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Author: TMFTwitty Big funky green star, 20000 posts Old School Fool CAPS All Star Add to my Favorite Fools Ignore this person (you won't see their posts anymore) Number: of 121  
Subject: Immucor Bloodied Date: 12/16/2003 4:11 PM
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http://www.fool.com/News/mft/2003/mft03121612.htm?ref=btp

Immucor Bloodied

By Alyce Lomax
December 16, 2003

Immucor (Nasdaq: BLUD), which makes instruments used by hospitals, labs, and blood banks for blood transfusions, could use a transfusion of its own -- of investor confidence, that is. The stock became one of the Nasdaq's largest percentage losers Tuesday after it said its fiscal second-quarter earnings will miss analysts' expectations.

The company said that second-quarter earnings will come in at $0.14 cents per share, quite a far cry from the $0.20 per share analysts were looking for. Immucor didn't have great news concerning fiscal 2004 earnings either, saying it expects to earn $0.71 to $0.75 per share, lower than the old $0.83 per share expectation.

Immucor's lower-than-expected results were, in part, blamed on a charge of $924,000, or $0.03 per share, related to a new credit facility that it described as having terms "much more favorable to the company."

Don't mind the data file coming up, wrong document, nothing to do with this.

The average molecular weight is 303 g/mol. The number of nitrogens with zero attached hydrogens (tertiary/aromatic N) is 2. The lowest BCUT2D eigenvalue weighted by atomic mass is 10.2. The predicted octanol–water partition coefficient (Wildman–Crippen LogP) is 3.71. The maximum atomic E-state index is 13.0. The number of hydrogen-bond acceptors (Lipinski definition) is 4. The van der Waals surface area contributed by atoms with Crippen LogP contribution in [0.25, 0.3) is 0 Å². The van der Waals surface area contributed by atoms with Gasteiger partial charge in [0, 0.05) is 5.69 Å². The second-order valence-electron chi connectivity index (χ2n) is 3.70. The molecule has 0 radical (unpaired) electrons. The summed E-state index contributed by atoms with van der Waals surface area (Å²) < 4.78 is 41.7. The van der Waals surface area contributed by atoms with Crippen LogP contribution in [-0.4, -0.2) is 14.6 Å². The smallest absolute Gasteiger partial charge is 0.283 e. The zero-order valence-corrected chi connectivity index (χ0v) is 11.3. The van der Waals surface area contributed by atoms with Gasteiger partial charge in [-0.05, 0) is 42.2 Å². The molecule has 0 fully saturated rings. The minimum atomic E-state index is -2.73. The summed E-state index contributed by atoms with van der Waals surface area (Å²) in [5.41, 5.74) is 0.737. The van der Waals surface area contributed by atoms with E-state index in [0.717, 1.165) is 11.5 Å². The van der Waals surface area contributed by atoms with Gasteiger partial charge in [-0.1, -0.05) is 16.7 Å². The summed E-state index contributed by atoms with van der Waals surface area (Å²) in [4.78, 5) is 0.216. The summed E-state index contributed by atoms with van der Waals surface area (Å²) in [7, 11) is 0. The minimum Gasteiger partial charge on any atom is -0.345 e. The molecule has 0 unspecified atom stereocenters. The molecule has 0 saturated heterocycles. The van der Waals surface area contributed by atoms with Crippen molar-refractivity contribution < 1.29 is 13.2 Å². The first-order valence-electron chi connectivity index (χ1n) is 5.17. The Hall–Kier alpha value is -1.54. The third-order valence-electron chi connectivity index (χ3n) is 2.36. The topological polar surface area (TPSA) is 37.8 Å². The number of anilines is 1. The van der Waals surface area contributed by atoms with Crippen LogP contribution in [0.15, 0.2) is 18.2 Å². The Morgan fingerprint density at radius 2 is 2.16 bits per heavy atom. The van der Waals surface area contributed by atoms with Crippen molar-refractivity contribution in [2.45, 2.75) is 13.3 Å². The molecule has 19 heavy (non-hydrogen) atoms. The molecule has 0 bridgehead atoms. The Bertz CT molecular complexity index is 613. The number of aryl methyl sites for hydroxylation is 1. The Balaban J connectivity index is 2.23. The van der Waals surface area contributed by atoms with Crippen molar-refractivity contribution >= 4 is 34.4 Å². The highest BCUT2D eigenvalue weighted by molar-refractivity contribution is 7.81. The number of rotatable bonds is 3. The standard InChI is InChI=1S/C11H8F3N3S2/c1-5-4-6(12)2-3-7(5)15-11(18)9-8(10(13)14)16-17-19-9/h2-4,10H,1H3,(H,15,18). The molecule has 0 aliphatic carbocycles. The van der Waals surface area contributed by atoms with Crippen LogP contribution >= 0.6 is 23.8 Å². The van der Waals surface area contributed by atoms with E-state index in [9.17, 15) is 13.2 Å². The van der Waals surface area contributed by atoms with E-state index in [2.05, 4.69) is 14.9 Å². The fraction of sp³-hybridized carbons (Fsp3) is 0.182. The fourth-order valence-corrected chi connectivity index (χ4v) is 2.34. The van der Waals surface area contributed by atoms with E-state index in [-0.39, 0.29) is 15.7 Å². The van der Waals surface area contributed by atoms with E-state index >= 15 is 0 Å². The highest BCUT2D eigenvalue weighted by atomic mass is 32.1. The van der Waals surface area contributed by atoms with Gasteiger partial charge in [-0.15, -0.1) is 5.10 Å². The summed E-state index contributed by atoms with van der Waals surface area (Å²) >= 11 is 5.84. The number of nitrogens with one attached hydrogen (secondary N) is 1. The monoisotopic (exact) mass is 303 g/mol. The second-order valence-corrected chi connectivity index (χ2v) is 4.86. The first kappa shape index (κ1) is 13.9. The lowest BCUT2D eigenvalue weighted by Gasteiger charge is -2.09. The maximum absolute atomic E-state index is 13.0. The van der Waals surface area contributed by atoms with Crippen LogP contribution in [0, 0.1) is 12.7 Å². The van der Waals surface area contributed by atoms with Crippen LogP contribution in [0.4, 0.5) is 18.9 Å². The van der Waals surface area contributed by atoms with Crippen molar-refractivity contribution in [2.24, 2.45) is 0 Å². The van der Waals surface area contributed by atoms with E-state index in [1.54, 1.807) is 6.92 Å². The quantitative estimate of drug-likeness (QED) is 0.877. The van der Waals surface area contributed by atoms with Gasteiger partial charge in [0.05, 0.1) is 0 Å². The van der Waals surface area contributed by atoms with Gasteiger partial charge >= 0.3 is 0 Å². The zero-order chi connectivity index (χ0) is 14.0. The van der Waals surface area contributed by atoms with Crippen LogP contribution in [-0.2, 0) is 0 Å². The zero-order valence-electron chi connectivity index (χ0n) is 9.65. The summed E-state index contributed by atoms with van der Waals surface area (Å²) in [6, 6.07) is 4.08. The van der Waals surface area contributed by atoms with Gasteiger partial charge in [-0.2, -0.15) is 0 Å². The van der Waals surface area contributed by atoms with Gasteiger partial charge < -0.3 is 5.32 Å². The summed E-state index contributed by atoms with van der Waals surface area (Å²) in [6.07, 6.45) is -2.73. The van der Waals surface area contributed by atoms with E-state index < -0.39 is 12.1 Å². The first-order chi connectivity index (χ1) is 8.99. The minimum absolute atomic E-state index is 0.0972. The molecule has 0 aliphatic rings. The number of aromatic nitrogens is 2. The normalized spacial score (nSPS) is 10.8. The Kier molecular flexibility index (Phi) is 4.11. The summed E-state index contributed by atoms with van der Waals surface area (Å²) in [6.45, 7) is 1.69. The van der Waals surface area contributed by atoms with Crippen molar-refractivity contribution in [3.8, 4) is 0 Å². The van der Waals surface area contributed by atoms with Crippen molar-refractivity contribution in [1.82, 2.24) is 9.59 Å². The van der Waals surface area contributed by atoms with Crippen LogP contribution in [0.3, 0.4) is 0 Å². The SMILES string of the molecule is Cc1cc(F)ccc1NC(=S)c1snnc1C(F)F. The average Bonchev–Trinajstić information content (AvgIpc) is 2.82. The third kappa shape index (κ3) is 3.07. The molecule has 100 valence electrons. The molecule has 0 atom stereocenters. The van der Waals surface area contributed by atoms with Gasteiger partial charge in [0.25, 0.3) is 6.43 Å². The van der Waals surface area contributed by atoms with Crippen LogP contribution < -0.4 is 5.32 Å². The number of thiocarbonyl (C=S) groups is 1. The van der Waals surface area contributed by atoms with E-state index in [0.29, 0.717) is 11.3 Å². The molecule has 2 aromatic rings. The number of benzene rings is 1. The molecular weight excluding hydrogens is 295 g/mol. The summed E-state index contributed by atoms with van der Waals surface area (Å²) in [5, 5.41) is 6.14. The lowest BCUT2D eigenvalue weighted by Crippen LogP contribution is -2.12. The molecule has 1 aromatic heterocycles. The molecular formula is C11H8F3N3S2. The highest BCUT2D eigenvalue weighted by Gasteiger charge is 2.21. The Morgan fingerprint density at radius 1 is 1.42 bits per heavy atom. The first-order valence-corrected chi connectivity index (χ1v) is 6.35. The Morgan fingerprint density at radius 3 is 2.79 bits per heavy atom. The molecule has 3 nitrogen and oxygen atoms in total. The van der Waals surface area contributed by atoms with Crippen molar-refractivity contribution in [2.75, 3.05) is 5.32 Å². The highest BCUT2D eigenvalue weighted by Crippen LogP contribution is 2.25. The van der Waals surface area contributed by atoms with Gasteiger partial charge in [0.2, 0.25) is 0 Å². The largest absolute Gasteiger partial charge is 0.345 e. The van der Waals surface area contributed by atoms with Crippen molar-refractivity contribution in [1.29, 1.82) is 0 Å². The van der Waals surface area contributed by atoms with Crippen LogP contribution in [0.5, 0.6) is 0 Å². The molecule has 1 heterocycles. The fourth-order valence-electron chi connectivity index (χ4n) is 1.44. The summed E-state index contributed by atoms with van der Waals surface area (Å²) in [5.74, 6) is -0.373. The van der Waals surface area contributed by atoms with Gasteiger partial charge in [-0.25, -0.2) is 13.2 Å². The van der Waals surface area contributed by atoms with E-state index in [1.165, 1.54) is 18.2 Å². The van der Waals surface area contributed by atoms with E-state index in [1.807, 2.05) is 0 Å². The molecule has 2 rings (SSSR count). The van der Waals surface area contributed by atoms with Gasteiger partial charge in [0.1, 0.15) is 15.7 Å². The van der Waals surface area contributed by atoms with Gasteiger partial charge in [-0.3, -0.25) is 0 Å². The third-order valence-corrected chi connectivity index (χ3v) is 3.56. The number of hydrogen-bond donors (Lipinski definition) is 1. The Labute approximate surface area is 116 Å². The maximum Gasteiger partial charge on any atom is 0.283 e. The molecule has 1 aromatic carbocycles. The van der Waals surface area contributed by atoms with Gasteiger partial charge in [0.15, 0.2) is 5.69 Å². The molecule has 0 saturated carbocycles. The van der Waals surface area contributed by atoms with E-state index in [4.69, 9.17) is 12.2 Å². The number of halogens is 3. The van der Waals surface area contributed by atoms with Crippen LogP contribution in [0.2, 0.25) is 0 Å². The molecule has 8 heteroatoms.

With overall revenues of $27.2 million, Immucor said its U.S. portion of revenues are expected to fall to $17.3 million in the second quarter from $18.5 million in the previous quarter, a development that was blamed in part on sluggish domestic instrument sales as well as weakening margins.

For anyone wondering if the unexpected shortfall means demand for its products is draining away, Immucor's press release answer was to say that instrument sales cycles are difficult to predict due to their long sales cycle. In addition, the company related lower-than-anticipated sales of serum and cell products to customer order patterns in the U.S. and the fact that European distributors are reducing inventories due to Immucor's products receiving CE marking, a regulatory mark that allows products free access to all countries in the European Union.

It may be tempting for some investors to look at the stock's weakness as an opportunity to buy, especially considering that the charge seems a temporary consideration that should result in some cost reductions for the company. However, for now, waiting to see how demand shapes up for its products seems a prudent move.

Is Immucor a value, or best untouched right now? Talk it over with other Fools on the Healthcare discussion board.
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